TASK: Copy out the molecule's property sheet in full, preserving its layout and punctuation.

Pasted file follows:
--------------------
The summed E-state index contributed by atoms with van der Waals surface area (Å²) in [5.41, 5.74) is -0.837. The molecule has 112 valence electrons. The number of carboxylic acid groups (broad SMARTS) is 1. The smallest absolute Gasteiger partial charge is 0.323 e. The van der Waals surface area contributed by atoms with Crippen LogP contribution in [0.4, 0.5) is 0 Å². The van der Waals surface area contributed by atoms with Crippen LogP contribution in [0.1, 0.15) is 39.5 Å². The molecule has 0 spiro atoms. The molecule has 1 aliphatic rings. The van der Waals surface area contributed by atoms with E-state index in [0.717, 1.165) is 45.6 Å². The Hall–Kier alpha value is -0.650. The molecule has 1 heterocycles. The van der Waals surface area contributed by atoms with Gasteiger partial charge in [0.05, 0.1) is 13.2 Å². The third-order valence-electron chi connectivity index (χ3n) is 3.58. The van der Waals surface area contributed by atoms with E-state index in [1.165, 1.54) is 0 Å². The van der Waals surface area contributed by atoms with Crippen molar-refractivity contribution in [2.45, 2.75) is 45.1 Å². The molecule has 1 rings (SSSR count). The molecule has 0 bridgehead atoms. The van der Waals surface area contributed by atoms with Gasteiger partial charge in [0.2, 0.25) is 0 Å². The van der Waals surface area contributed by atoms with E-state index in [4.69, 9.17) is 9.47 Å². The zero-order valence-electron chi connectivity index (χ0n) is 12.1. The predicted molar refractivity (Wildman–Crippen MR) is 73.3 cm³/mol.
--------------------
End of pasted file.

The summed E-state index contributed by atoms with van der Waals surface area (Å²) in [5.41, 5.74) is -0.837. The molecule has 112 valence electrons. The number of carboxylic acid groups (broad SMARTS) is 1. The smallest absolute Gasteiger partial charge is 0.323 e. The van der Waals surface area contributed by atoms with Crippen LogP contribution in [0.4, 0.5) is 0 Å². The van der Waals surface area contributed by atoms with Crippen LogP contribution in [0.1, 0.15) is 39.5 Å². The molecule has 0 spiro atoms. The molecule has 1 aliphatic rings. The van der Waals surface area contributed by atoms with E-state index in [0.717, 1.165) is 45.6 Å². The Hall–Kier alpha value is -0.650. The molecule has 1 heterocycles. The van der Waals surface area contributed by atoms with Gasteiger partial charge in [0.05, 0.1) is 13.2 Å². The third-order valence-electron chi connectivity index (χ3n) is 3.58. The van der Waals surface area contributed by atoms with E-state index in [1.165, 1.54) is 0 Å². The van der Waals surface area contributed by atoms with Crippen molar-refractivity contribution in [2.45, 2.75) is 45.1 Å². The molecule has 1 rings (SSSR count). The molecule has 0 bridgehead atoms. The van der Waals surface area contributed by atoms with Gasteiger partial charge in [0.2, 0.25) is 0 Å². The van der Waals surface area contributed by atoms with E-state index in [4.69, 9.17) is 9.47 Å². The zero-order valence-electron chi connectivity index (χ0n) is 12.1. The predicted molar refractivity (Wildman–Crippen MR) is 73.3 cm³/mol.